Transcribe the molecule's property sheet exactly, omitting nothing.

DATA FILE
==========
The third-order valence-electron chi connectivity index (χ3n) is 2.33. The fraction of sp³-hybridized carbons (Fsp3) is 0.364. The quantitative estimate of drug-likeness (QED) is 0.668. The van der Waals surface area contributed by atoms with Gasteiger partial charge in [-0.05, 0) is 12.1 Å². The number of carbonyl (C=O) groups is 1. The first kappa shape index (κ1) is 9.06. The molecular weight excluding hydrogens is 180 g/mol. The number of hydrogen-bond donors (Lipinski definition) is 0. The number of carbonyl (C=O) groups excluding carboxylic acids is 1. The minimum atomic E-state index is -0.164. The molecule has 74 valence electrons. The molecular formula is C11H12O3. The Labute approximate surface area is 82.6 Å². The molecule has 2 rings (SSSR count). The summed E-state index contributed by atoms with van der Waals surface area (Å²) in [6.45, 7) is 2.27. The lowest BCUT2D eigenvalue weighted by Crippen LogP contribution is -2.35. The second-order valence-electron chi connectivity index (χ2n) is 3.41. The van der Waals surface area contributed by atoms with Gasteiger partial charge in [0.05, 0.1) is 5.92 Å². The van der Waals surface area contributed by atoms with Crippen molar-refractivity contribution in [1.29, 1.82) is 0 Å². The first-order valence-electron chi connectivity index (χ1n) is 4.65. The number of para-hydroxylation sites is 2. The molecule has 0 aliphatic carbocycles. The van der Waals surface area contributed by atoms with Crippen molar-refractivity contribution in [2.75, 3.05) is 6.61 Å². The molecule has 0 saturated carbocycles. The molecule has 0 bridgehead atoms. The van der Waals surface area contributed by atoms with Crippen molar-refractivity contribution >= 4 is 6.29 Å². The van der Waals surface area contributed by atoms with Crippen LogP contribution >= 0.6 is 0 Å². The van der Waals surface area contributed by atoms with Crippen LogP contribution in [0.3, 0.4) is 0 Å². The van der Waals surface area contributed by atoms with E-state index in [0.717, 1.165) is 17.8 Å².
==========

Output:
The third-order valence-electron chi connectivity index (χ3n) is 2.33. The fraction of sp³-hybridized carbons (Fsp3) is 0.364. The quantitative estimate of drug-likeness (QED) is 0.668. The van der Waals surface area contributed by atoms with Gasteiger partial charge in [-0.05, 0) is 12.1 Å². The number of carbonyl (C=O) groups is 1. The first kappa shape index (κ1) is 9.06. The molecular weight excluding hydrogens is 180 g/mol. The number of hydrogen-bond donors (Lipinski definition) is 0. The number of carbonyl (C=O) groups excluding carboxylic acids is 1. The minimum atomic E-state index is -0.164. The molecule has 74 valence electrons. The molecular formula is C11H12O3. The Labute approximate surface area is 82.6 Å². The molecule has 2 rings (SSSR count). The summed E-state index contributed by atoms with van der Waals surface area (Å²) in [6.45, 7) is 2.27. The lowest BCUT2D eigenvalue weighted by Crippen LogP contribution is -2.35. The second-order valence-electron chi connectivity index (χ2n) is 3.41. The van der Waals surface area contributed by atoms with Gasteiger partial charge in [0.05, 0.1) is 5.92 Å². The van der Waals surface area contributed by atoms with Crippen molar-refractivity contribution in [1.29, 1.82) is 0 Å². The first-order valence-electron chi connectivity index (χ1n) is 4.65. The number of para-hydroxylation sites is 2. The molecule has 0 aliphatic carbocycles. The van der Waals surface area contributed by atoms with Crippen molar-refractivity contribution in [2.75, 3.05) is 6.61 Å². The molecule has 0 saturated carbocycles. The molecule has 0 bridgehead atoms. The van der Waals surface area contributed by atoms with Crippen molar-refractivity contribution >= 4 is 6.29 Å². The van der Waals surface area contributed by atoms with Crippen LogP contribution >= 0.6 is 0 Å². The van der Waals surface area contributed by atoms with Crippen LogP contribution in [0.3, 0.4) is 0 Å². The van der Waals surface area contributed by atoms with E-state index in [0.717, 1.165) is 17.8 Å².